U.S. President Bill Clinton signs the North American Free Trade Agreement on December 8, 1993.
U.S. President Bill Clinton signs the North American Free Trade Agreement on December 8, 1993. - 
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This story is from our special series that explores NAFTA’s role in our economy from the perspective of workers, business owners and trade negotiators. What exactly is NAFTA? And what happens if it changes? Join us to discuss how one of the most hotly contested issues in our society shapes the way we live.

An awful lot has been made of manufacturing jobs America has lost since signing the North American Free Trade Agreement. The number 6 million is often bandied about. But how many of those were actually caused by NAFTA? In other words, what would the world have looked like without NAFTA?

This is our “what if” scenario, also known as a thought experiment. Or, if you’re being very fancy, a “counterfactual.” But really, it’s the George Bailey question from the classic movie “It’s a Wonderful Life.”

George Bailey: “I suppose it would have been better if I’d never been born at all.”

Clarence the angel: “What did you say?”

George Bailey: “I said ‘I wish I’d never been born!’”

What if, in 1994, NAFTA had never been born?

We have no low-ranking angel named Clarence to reveal this to us. But we do have professors who find the evidence telling. Even without NAFTA, one big job-killing wave would have hit anyway: machines.

“There is an element of truth that free trade has destroyed jobs in American manufacturing,” said Mauro Guillen of the Wharton School at the University of Pennsylvania. “But most of the jobs, up to 80 percent, have been destroyed by technology.”

As in, ATMs replacing bankers, robots displacing welders. Automation is a very old story that goes back 250 years, but it has really picked up in the last couple decades.

“We economic developers have an old joke,” said Charles Hayes of the Research Triangle Regional Partnership in an interview with Marketplace in 2010. “The manufacturing facility of the future will employ two people: one will be a man, and one will be a dog. And the man will be there to feed the dog. And the dog will be there to make sure the man doesn’t touch the equipment.”

Ouch. But it turns out technology replaced workers in the course of reporting this very story.

I interviewed political scientist Cullen Hendrix at the University of Denver and recorded his voice with a cell phone app — that’s it.

“This interaction between you and me over this app probably would have involved at least one staff person setting things up. Or a recorder to make sure it happened. All of that has been lost to automation.” And this automation had nothing to do with NAFTA.

“We are in the midst of a sea change, driven by technology that is radically altering the face of the U.S. economy,” Hendrix said. “And clobbering Mexican workers is not going to solve that issue.”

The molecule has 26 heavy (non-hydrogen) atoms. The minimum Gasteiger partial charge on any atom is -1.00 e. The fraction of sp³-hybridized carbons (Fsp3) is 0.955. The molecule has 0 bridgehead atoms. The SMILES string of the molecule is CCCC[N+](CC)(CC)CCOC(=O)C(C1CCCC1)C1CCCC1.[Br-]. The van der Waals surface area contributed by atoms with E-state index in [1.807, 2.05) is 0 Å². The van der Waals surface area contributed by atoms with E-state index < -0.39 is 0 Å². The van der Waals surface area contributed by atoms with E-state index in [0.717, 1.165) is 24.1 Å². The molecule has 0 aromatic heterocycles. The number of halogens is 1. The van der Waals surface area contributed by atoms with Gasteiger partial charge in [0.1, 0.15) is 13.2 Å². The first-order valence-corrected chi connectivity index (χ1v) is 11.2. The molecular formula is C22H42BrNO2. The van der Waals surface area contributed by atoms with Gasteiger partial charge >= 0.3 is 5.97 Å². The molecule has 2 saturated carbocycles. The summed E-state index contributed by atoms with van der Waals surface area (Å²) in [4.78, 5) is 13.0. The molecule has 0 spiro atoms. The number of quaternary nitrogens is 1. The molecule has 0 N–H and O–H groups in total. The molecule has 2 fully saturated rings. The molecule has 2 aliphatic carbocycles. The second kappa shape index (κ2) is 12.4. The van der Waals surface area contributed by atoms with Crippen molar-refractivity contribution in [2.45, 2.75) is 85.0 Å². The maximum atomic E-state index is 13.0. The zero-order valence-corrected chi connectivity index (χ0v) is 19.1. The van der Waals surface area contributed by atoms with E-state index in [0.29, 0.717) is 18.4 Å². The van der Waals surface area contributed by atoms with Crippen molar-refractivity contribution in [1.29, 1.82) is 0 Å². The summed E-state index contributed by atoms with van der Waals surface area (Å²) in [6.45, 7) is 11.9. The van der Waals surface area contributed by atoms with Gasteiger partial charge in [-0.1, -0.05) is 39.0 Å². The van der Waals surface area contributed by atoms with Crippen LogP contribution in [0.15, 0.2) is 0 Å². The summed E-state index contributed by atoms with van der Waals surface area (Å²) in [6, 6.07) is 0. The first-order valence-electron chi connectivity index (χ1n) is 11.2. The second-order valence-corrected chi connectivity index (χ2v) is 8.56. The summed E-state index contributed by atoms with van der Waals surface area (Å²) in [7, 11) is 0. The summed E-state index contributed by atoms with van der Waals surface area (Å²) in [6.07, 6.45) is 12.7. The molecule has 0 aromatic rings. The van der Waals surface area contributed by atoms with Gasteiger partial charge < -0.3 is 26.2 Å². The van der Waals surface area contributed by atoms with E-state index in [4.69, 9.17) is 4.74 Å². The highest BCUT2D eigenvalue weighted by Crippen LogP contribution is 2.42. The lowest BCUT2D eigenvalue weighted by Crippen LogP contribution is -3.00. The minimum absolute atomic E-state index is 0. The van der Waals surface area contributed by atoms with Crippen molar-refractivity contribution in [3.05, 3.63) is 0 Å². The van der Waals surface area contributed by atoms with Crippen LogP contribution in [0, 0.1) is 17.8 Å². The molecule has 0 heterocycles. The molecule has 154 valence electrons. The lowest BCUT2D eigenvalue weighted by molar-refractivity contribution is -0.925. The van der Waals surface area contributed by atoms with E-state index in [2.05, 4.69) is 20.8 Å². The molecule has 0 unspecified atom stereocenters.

There’s another big force affecting manufacturing jobs that would have struck, even if NAFTA had not been born. That would be China.

“You cannot rewind history, you cannot go back,” Guillen of Wharton said. “But I think regarding NAFTA, if NAFTA had not taken place, the American companies that decided to invest in Mexico would have probably decided to invest in China.”

The impact of China in displacing U.S. jobs has far outweighed that of Mexico.

“NAFTA gets blamed for a lot of ills in the U.S. economy, and I think unfairly,” said economist Gordon Hanson of the University of California, San Diego, co-author of a defining study on what’s called the China Shock. “Mexico’s production capacity just isn’t that big.”

China, by contrast, has an economy the size of nine Mexicos. And its exports are the equivalent of six Mexicos.

“The China effect overwhelmingly dominates,” Hanson said. “And it’s not hard to understand why. Growth in Chinese manufacturing exports has simply been stupendous.”

But again, most independent economists believe outsourcing has been swamped in the NAFTA years by the job-killing effects of machines and software. Yet many find it unsatisfying to blame soulless electrons.

“Human beings tend to blame who they dislike for their problems,” said George Mason University economist Bryan Caplan, author of "The Myth of the Rational Voter." “So if you stub your toe, who do I dislike that I might possibly blame for this? And in particular, what’s very striking is they tend to be foreigners who are more different from you. So it’s very rare that we go and talk about Canadians taking our jobs.

As for NAFTA and the George Bailey question from the movie: If the trade deal were never born, our angels have suggested not much would have changed. The jobs would have left Bedford Falls anyway.

Follow Scott Tong at @tongscott